This is our final week of GHSF Daily, and it will be a partial one. We expect to finish up Wednesday with the final composite rankings and the scoutSMART academic all-state team.
Here are 10 final takeaways and observations from the season and the state championships.
*Grayson vs. Roswell: The Class AAAAAAA championship game will go down as one of the dozen best and most memorable games in state history. There have been only four overtime games in the finals, and this one entailed a touchdown on the final play of regulation to force it. Grayson won 23-20. Both teams were ranked in the top 10 nationally. This was the most rawly talented pair of finalists in history as about 20 players in the game will sign with major Division I programs in February.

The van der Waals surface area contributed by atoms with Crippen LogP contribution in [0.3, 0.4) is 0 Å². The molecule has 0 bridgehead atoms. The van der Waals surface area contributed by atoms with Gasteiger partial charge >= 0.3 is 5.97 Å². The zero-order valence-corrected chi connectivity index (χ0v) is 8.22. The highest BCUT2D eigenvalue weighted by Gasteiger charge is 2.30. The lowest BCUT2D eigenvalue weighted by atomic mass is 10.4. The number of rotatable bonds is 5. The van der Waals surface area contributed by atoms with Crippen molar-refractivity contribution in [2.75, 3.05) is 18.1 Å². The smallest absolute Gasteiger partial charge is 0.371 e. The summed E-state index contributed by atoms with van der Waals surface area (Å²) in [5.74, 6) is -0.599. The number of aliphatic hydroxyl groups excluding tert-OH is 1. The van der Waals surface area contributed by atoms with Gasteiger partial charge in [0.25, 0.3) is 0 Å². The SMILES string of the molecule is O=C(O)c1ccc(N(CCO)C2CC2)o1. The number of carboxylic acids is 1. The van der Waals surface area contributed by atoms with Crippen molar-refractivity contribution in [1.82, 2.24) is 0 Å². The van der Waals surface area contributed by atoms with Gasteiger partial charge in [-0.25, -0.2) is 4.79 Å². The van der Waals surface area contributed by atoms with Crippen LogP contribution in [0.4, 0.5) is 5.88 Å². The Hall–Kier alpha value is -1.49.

*Grayson in history: Grayson will finish in the top five of almost every national poll. Its roster – which comprises five of Georgia’s top 32 senior recruits and seven of the top 100 – is almost surely unmatched in state history. Loren Maxwell of the Maxwell Ratings did an article this week calculating that Grayson is the 14th most dominant team since the GHSA began staging statewide playoffs in all classes in 1948. Rush Propst, who has coached or played against every Georgia champion in the highest class since 2009, called Grayson the most talented Georgia team he’s ever seen, but added, “not necessarily the best team.” That would open the door for his 2014 and (especially) 2015 teams that went 15-0. Mill Creek coach Shannon Jarvis, whose team lost to Colquitt (2015) and Grayson (2016) in the semifinals, had this assessment: “Grayson is the most talented team I have ever faced or witnessed at the high school level. They are simply that good. As impressive as their speed and athleticism are at every position, what gets lost is their depth. The players that roll in on the defensive line and the athletes that are on their special teams are just as impressive as their starters. Very impressive team.” Virtually the same could be said for Roswell, which might go down as the best team that didn’t win a title.